Transient nature of cooperation by pay-it-forward reciprocity

Yutaka Horita, Masanori Takezawa, Takuji Kinjo, Yo Nakawake, Naoki Masuda

Research output: Contribution to journalArticle (Academic Journal)peer-review

10 Citations (Scopus)
334 Downloads (Pure)


Humans often forward kindness received from others to strangers, a phenomenon called the upstream or pay-it-forward indirect reciprocity. Some field observations and laboratory experiments found evidence of pay-it-forward reciprocity in which chains of cooperative acts persist in social dilemma situations. Theoretically, however, cooperation based on pay-it-forward reciprocity is not sustainable. We carried out laboratory experiments of a pay-it-forward indirect reciprocity game (i.e., chained gift-giving game) on a large scale in terms of group size and time. We found that cooperation consistent with pay-it-forward reciprocity occurred only in a first few decisions per participant and that cooperation originated from inherent pro-sociality of individuals. In contrast,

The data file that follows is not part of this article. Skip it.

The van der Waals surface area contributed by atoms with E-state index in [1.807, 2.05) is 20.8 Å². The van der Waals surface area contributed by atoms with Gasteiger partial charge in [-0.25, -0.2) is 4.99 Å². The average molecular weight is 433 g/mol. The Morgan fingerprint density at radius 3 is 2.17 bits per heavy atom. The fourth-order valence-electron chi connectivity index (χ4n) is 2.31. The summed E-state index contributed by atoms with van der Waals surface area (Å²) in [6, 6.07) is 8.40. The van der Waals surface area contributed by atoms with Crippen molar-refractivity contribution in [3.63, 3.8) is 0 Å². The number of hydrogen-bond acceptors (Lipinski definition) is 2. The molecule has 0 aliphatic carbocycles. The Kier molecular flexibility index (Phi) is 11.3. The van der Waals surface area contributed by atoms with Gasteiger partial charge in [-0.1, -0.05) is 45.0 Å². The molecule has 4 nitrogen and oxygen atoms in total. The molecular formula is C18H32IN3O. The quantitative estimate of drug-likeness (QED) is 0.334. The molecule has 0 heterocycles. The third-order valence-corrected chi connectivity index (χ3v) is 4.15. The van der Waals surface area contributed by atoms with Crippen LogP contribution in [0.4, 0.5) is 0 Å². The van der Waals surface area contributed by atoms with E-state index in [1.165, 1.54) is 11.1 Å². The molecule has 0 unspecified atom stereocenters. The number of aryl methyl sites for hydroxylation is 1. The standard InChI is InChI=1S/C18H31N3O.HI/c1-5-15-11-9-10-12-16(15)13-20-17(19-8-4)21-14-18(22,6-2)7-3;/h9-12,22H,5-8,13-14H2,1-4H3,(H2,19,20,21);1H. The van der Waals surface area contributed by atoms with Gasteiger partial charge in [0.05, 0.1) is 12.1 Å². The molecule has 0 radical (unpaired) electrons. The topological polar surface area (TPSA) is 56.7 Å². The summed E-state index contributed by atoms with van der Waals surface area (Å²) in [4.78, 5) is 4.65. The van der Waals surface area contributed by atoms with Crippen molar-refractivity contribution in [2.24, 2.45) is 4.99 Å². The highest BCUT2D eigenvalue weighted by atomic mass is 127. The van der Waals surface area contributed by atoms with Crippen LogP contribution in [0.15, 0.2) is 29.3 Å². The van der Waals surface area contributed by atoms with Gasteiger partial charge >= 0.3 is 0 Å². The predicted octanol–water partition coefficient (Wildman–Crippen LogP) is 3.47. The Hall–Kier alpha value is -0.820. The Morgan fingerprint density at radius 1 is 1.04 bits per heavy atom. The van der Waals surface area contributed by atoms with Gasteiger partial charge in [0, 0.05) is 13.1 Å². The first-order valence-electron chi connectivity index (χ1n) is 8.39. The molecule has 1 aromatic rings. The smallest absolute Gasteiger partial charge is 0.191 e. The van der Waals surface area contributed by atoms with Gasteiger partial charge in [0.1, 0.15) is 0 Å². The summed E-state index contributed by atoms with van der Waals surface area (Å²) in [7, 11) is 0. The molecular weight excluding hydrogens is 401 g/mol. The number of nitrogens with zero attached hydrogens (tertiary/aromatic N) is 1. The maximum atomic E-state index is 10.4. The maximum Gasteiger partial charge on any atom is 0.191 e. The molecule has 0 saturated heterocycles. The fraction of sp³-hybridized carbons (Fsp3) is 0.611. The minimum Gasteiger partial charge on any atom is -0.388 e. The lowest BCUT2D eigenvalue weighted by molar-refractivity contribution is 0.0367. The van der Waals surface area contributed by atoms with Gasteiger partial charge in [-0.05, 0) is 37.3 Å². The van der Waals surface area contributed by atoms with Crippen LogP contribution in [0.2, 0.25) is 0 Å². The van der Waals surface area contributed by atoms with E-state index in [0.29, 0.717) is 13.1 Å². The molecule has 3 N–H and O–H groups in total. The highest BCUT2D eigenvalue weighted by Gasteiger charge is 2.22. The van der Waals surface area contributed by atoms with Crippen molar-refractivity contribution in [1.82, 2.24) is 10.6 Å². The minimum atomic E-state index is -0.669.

the same groups of participants showed persisting chains of cooperation in a different indirect reciprocity game in which participants earned reputation by cooperating. Our experimental results suggest that pay-it-forward reciprocity is transient and disappears when a person makes decisions repeatedly, whereas the reputation-based reciprocity is stable in the same situation.
Original languageEnglish
Article number19471
Number of pages11
JournalScientific Reports
Publication statusPublished - 20 Jan 2016


  • Human beaviour
  • Social evolution


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